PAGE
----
Coast Starlight from Los Angeles to Seattle, WA and back.
A long distance overnight train trip staying several nights in
a nice hotel in a leading city's downtown.
Late, Later, More Later and a red eye to end it.
Thursday November 14, 2019
Text and Photos by Robin Bowers
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night passed into sunrise and a new day began in an unknown
location until a look out the window showed that we haven't
traveled a great distance. We were only at our next stop after
Salinas, San Jose, but almost 12 hours late. Schedule time was
8:11 pm and we arrived at 8:20 am next morning. Schedule travel
time between Salinas and San Jose is two hours. That would make
for a ten hour delay due to the wreck.
Breakfast start time is 6:30 am on day 2 on
the Starlight. As is was close to 8:30 am, Russell and I decided
to go to breakfast. There is no reservation needed, just drop in
any time till nine. After we were seated, we had the same server
from dinner last night, as Renee welcomed us to breakfast.
As she was taking our orders, she was telling us about her
sleepless last night. Her room in the dorm car is behind the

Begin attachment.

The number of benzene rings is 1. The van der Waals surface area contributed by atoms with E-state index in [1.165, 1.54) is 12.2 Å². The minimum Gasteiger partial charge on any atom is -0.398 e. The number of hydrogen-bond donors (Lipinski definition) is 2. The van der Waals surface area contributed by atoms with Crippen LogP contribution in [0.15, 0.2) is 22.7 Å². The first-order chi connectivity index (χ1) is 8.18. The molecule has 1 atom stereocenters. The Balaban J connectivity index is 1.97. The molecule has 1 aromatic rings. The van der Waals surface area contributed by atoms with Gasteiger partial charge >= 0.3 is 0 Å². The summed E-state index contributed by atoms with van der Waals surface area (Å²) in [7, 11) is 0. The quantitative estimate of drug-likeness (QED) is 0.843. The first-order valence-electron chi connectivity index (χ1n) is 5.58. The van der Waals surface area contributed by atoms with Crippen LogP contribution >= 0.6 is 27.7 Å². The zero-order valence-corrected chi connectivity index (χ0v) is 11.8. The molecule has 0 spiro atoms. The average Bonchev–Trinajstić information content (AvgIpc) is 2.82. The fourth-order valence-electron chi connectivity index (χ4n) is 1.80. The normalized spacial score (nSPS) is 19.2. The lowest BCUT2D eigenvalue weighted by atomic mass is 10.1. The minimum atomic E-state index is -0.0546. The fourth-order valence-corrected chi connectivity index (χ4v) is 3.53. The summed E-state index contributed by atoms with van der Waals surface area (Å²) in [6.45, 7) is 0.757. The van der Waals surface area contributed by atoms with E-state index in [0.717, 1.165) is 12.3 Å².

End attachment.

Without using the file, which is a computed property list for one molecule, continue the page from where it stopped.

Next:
baggage car and the two locomotive. All night long she heard the
hammering, pounding and other sounds and noise of the workers
removing the pumper truck from the point locomotive. As I
was told it looked like a soda can was smashed on the sidewalk.
Not nice. We couldn't go around as it was single track so we
waited till all parts and debris were collected and removed from
the locomotive. I think that on this site there were personnel
from Amtrak mechanics, Union Pacific, first responders, hazmat
clean up crew and the corner. It was lucky that there was a
highway adjacent and parallel to the tracks. During breakfast it
was announced that after our stop at the Oakland station we
would proceed to the Amtrak yard and replace the damaged
locomotive with another.
When the Starlight arrived in Oakland, CA, we
were still having breakfast in the dinning car while listening
to fellow passengers talk, gripe, bitch and fret about being so
late in their journeys. Spending all night at the Oakland
station does make one unhappy and certainly doesn't make for
good customer relations. After doing its station work the train
proceeded to the Amtrak yard about a mile away where we stopped
and the locomotive was changed out. The change happen fairly
quickly and we were on our way after about twenty minutes.
Day for Night
On a normal scheduled Starlight train we would be traversing this
landscape in the deep darkness of night but now we we getting to
experiences an unique and rare passage. Among our first sights was
the waterfront of Pablo Bay.
We rolled into Sacramento at
1:00 pm, nearly 13 hours late. Thank-goodness I didn't have to
wait in the Sacramento station since before midnight to catch
this train. This was a fresh air stop as they also refueled and
added water so I decided to take a picture of our new engine
Refueling in Sacramento.
Water for the sleepers.
Our new lead locomotive to replace #160.
While in the station Russell